Arthritis occurs when the smooth cartilage in a joint wears down and becomes rougher, which makes the bones rub together. The disease is common in aging dogs, but it’s not unavoidable. You can take steps to prevent arthritis in your lab by controlling his weight from a young age. Also, keeping his feet and toenails in good condition so he can always walk normally will lower his risk of developing arthritis.
Hip Dysplasia is a genetic condition that is characterized by the abnormal development of the joint in the hip, which causes difficulty walking and running. If you notice your dog is bunny hopping or limping, it could be a sign of hip dysplasia. Labrador retrievers with hip dysplasia are at an increased risk of arthritis, so it’s best to care for the problem as early as possible. Treatments include surgery and medical therapy.
Elbow dysplasia is a combination of multiple congenital elbow diseases. When a lab’s elbow joints are malformed or distorted, it can lead to cartilage and bone damage, resulting in osteoarthritis. If your lab shows a lameness in one of his front limbs, you should have him checked for elbow dysplasia. Surgery is the best option for treating this issue.
Nervous System Problems in Labrador Retrievers
Many nervous system problems are more severe than eye or joint problems, but they can usually be treated or controlled. Two of the most common nervous system health concerns in Labrador retrievers are hereditary myopathy and epilepsy.
Hereditary myopathy is inherited genetically and is characterized by the gradual degeneration of the skeletal muscles. The disease usually begins when a lab is between five and eight months old. If your lab begins showing signs of intolerance to exercise, bunny hopping while running, collapsing after small exertions of energy, and struggling to lift his head up, he could have hereditary myopathy. Fortunately, the condition usually stabilizes by the time the lab is between 10 and 12 months old, and he can continue to live a normal, happy, and energetic life.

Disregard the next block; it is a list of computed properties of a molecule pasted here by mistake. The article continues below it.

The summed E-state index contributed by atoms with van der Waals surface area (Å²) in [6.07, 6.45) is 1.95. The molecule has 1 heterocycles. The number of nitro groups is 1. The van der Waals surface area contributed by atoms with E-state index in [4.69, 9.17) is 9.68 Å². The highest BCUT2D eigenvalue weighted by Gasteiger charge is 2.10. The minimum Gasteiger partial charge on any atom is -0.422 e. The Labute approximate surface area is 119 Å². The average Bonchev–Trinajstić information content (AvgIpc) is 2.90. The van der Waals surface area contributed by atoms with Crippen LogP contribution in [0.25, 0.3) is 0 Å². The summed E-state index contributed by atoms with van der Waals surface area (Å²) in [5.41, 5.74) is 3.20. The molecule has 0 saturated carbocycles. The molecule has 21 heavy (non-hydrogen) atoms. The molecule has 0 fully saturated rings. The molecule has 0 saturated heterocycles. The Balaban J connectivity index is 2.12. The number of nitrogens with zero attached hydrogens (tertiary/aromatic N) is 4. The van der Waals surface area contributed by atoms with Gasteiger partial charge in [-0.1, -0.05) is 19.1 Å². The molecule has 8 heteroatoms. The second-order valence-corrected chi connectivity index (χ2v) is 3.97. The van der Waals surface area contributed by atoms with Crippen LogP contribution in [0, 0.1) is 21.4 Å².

Epilepsy issues in Labrador Retrievers
Epilepsy, which is caused by abnormalities in the brain, is characterized by seizures and is sometimes idiopathic. In Labrador retrievers, epilepsy usually begins at five months and five years. Common treatments include drugs like potassium bromide and Phenobarbital, both of which control the frequency and severity of the seizures.
Not all sudden behavioral changes in your lab are signs of a health concern. However, you can usually notice a health problem in your dog from a sudden change in their behavior. Most labs are extremely playful and friendly, so if your energetic lab becomes quiet, withdrawn, and inactive, there may be a problem. You lab’s health and well being rests in your hands, so always be sure to stay aware of changes in behavior, and stay on the lookout for other signs of health problems. Even if you don’t think a problem is severe of if you’re unsure whether your lab has a problem at all, it’s always better to get a problem checked out early on and get the sinking boat back on sail.